Quantum Physics


Must a Quantum Mechanical Particle Sometimes be in Two Places at Once?

Authors: John Hemp

In this short paper, we point out that the interference of probabilities in the double slit experiment, or in a particle interferometer, should not necessarily lead us to think that a quantum mechanical particle’s position is a meaningless concept or that continuous motion of a quantum mechanical particle is an impossibility. We do not need to conclude that a particle must sometimes be in two places at once, or that nature herself does not know exactly where a particle is etc. We show that the argument leading to that kind of conclusion, based on the interference of probabilities, is illogical when probability is viewed in a rational Bayesian fashion i.e. as accounting for rational degree of belief in an occurrence rather than the relative frequency of that occurrence in many trials. We lend support to the view that much progress may be made in the interpretation of the quantum formalism and in the formation of physical pictures of processes in quantum mechanics by viewing probability in a rational Bayesian manner. Keywords Quantum Mechanics, uncertainty principle, Bayesian probability, Realism, QBism.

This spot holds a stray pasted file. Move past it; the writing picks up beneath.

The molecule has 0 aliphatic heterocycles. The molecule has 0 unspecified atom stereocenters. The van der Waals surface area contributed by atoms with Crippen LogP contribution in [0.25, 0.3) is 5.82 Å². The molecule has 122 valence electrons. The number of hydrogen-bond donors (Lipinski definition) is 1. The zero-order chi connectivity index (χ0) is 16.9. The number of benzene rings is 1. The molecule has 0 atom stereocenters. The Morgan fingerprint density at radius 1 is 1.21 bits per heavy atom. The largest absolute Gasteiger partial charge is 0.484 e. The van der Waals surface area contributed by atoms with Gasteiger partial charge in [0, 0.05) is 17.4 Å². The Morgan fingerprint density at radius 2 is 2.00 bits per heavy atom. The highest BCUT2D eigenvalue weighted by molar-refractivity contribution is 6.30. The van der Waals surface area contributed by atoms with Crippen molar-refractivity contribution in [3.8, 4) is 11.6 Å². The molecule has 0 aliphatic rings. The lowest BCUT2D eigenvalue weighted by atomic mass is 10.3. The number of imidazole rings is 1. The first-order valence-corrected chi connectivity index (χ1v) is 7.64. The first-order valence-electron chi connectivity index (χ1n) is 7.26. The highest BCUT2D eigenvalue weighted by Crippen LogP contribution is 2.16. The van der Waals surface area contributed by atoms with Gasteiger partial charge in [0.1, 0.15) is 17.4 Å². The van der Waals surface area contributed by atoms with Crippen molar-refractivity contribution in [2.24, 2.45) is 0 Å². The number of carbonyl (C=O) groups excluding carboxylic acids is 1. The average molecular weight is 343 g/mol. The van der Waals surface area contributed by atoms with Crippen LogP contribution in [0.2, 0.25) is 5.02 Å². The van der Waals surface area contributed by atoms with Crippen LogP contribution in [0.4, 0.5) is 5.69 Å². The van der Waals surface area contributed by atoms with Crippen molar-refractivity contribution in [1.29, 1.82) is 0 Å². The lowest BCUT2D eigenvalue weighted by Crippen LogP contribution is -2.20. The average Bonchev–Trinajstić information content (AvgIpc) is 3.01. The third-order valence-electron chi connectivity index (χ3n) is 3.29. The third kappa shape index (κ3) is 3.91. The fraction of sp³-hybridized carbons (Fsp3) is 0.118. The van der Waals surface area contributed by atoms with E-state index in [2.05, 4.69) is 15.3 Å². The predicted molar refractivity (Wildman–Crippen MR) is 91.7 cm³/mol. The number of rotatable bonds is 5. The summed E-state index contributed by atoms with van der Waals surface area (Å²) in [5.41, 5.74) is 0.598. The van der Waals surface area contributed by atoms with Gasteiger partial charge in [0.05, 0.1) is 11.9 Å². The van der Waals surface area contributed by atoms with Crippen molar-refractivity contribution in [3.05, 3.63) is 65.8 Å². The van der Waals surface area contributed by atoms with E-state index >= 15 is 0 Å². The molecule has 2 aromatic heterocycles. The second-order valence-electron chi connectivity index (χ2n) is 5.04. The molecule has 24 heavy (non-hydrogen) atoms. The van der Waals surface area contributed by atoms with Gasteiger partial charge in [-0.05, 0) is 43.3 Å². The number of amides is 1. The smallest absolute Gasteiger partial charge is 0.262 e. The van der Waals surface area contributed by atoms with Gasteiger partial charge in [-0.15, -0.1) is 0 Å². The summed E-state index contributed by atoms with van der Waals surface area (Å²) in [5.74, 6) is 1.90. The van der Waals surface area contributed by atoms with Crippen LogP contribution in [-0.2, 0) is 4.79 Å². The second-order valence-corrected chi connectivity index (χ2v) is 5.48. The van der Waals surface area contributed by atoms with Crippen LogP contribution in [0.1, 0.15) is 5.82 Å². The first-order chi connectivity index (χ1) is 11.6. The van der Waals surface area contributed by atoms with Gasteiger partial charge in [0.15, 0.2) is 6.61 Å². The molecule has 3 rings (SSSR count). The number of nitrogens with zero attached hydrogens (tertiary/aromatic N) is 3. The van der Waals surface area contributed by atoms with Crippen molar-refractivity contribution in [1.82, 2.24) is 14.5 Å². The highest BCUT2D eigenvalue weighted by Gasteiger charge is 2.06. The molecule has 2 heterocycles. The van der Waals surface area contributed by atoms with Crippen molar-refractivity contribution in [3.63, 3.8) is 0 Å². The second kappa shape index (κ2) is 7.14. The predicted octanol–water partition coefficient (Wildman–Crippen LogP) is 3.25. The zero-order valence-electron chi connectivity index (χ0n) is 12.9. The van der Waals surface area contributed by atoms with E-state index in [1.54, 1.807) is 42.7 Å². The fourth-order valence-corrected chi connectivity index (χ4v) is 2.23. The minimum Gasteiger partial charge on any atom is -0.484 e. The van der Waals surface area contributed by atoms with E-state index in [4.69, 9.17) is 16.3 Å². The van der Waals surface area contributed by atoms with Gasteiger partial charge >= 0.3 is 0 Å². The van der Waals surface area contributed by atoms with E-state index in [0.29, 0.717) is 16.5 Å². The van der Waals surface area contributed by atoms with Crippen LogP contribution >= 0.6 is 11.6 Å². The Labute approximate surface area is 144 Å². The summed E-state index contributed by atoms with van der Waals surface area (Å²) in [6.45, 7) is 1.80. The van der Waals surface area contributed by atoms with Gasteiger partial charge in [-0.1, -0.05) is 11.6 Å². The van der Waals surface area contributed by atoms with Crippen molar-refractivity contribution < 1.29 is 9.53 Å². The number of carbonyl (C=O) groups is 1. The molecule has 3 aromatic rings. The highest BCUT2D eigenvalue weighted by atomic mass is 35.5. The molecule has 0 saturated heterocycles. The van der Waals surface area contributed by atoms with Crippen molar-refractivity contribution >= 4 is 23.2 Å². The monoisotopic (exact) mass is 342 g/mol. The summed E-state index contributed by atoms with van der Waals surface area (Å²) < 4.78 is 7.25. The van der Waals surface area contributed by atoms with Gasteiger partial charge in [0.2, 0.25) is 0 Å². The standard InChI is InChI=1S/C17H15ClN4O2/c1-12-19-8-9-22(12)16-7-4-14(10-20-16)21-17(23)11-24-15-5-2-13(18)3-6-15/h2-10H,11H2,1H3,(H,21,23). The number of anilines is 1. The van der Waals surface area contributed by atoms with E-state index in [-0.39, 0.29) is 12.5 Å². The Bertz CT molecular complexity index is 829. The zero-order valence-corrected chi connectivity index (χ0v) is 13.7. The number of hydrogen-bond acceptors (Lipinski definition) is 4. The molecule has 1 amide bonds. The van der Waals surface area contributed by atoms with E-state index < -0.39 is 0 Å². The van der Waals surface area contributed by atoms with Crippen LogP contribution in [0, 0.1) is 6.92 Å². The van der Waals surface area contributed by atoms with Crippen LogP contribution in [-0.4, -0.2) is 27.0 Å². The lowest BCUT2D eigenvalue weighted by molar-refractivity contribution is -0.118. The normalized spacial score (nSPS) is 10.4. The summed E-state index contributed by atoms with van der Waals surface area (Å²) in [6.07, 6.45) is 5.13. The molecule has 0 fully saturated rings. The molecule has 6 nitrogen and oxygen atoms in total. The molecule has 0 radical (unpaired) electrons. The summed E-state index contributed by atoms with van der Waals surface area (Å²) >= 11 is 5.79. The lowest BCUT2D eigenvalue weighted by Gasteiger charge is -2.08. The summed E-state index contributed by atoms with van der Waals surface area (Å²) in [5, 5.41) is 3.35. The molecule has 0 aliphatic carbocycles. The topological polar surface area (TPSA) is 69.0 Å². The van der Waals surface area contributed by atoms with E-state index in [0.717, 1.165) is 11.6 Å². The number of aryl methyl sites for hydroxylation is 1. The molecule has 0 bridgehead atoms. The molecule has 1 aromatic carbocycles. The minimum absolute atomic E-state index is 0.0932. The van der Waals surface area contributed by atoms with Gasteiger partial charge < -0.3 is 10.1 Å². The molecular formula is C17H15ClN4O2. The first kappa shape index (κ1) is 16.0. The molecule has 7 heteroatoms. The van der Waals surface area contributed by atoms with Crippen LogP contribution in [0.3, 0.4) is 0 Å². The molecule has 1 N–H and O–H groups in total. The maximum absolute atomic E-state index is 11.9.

Comments: 8Pages. This paper was offered to the International Journal of Theoretical Physics in October 2018 but was rejected by the editors without technical review. It seems they do not publish new theories which they say are better published in book form.

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Submission history

[v1] 2019-04-29 04:35:19

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